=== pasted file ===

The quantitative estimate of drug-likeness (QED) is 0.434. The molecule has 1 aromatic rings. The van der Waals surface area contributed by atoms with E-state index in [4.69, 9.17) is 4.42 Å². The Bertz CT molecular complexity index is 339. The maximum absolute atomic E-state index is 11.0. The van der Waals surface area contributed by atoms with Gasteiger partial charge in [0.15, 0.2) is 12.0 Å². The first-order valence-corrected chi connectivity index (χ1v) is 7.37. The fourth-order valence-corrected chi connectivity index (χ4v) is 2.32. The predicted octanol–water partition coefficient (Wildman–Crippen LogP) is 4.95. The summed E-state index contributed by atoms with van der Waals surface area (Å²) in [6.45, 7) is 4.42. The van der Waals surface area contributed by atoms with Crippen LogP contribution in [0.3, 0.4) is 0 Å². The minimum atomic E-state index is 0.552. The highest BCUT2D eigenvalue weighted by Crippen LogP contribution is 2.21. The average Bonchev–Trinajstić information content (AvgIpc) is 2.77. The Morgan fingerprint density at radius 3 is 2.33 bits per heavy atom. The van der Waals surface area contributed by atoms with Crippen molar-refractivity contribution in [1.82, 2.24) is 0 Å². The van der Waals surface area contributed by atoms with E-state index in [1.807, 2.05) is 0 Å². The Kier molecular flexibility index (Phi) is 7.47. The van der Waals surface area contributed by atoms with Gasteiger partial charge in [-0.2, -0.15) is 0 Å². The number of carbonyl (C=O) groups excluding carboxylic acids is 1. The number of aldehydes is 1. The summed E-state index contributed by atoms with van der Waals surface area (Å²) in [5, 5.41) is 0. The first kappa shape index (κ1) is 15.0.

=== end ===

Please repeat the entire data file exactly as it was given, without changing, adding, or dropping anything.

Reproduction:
The quantitative estimate of drug-likeness (QED) is 0.434. The molecule has 1 aromatic rings. The van der Waals surface area contributed by atoms with E-state index in [4.69, 9.17) is 4.42 Å². The Bertz CT molecular complexity index is 339. The maximum absolute atomic E-state index is 11.0. The van der Waals surface area contributed by atoms with Gasteiger partial charge in [0.15, 0.2) is 12.0 Å². The first-order valence-corrected chi connectivity index (χ1v) is 7.37. The fourth-order valence-corrected chi connectivity index (χ4v) is 2.32. The predicted octanol–water partition coefficient (Wildman–Crippen LogP) is 4.95. The summed E-state index contributed by atoms with van der Waals surface area (Å²) in [6.45, 7) is 4.42. The van der Waals surface area contributed by atoms with Crippen LogP contribution in [0.3, 0.4) is 0 Å². The minimum atomic E-state index is 0.552. The highest BCUT2D eigenvalue weighted by Crippen LogP contribution is 2.21. The average Bonchev–Trinajstić information content (AvgIpc) is 2.77. The Morgan fingerprint density at radius 3 is 2.33 bits per heavy atom. The van der Waals surface area contributed by atoms with Crippen molar-refractivity contribution in [1.82, 2.24) is 0 Å². The van der Waals surface area contributed by atoms with E-state index in [1.807, 2.05) is 0 Å². The Kier molecular flexibility index (Phi) is 7.47. The van der Waals surface area contributed by atoms with Gasteiger partial charge in [-0.2, -0.15) is 0 Å². The number of carbonyl (C=O) groups excluding carboxylic acids is 1. The number of aldehydes is 1. The summed E-state index contributed by atoms with van der Waals surface area (Å²) in [5, 5.41) is 0. The first kappa shape index (κ1) is 15.0.